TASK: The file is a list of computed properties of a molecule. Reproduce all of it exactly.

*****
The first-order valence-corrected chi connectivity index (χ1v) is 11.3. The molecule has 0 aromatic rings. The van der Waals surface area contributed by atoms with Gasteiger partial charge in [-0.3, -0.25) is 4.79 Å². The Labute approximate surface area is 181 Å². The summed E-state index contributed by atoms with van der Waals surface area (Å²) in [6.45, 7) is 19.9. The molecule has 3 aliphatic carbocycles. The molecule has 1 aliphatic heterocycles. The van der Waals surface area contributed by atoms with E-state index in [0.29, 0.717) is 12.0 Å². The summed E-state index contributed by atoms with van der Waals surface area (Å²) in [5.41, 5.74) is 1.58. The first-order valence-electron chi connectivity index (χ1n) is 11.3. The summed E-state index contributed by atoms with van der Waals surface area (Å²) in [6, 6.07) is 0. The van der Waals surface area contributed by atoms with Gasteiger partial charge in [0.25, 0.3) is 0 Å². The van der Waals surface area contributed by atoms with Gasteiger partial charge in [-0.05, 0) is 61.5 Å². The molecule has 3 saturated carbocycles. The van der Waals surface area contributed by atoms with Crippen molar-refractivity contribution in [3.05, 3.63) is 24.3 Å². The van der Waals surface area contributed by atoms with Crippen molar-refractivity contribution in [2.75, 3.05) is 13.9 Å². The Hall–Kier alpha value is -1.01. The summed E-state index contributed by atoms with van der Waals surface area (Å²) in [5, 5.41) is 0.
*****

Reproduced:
The first-order valence-corrected chi connectivity index (χ1v) is 11.3. The molecule has 0 aromatic rings. The van der Waals surface area contributed by atoms with Gasteiger partial charge in [-0.3, -0.25) is 4.79 Å². The Labute approximate surface area is 181 Å². The summed E-state index contributed by atoms with van der Waals surface area (Å²) in [6.45, 7) is 19.9. The molecule has 3 aliphatic carbocycles. The molecule has 1 aliphatic heterocycles. The van der Waals surface area contributed by atoms with E-state index in [0.29, 0.717) is 12.0 Å². The summed E-state index contributed by atoms with van der Waals surface area (Å²) in [5.41, 5.74) is 1.58. The first-order valence-electron chi connectivity index (χ1n) is 11.3. The summed E-state index contributed by atoms with van der Waals surface area (Å²) in [6, 6.07) is 0. The van der Waals surface area contributed by atoms with Gasteiger partial charge in [0.25, 0.3) is 0 Å². The van der Waals surface area contributed by atoms with Gasteiger partial charge in [-0.05, 0) is 61.5 Å². The molecule has 3 saturated carbocycles. The van der Waals surface area contributed by atoms with Crippen molar-refractivity contribution in [3.05, 3.63) is 24.3 Å². The van der Waals surface area contributed by atoms with Crippen molar-refractivity contribution in [2.75, 3.05) is 13.9 Å². The Hall–Kier alpha value is -1.01. The summed E-state index contributed by atoms with van der Waals surface area (Å²) in [5, 5.41) is 0.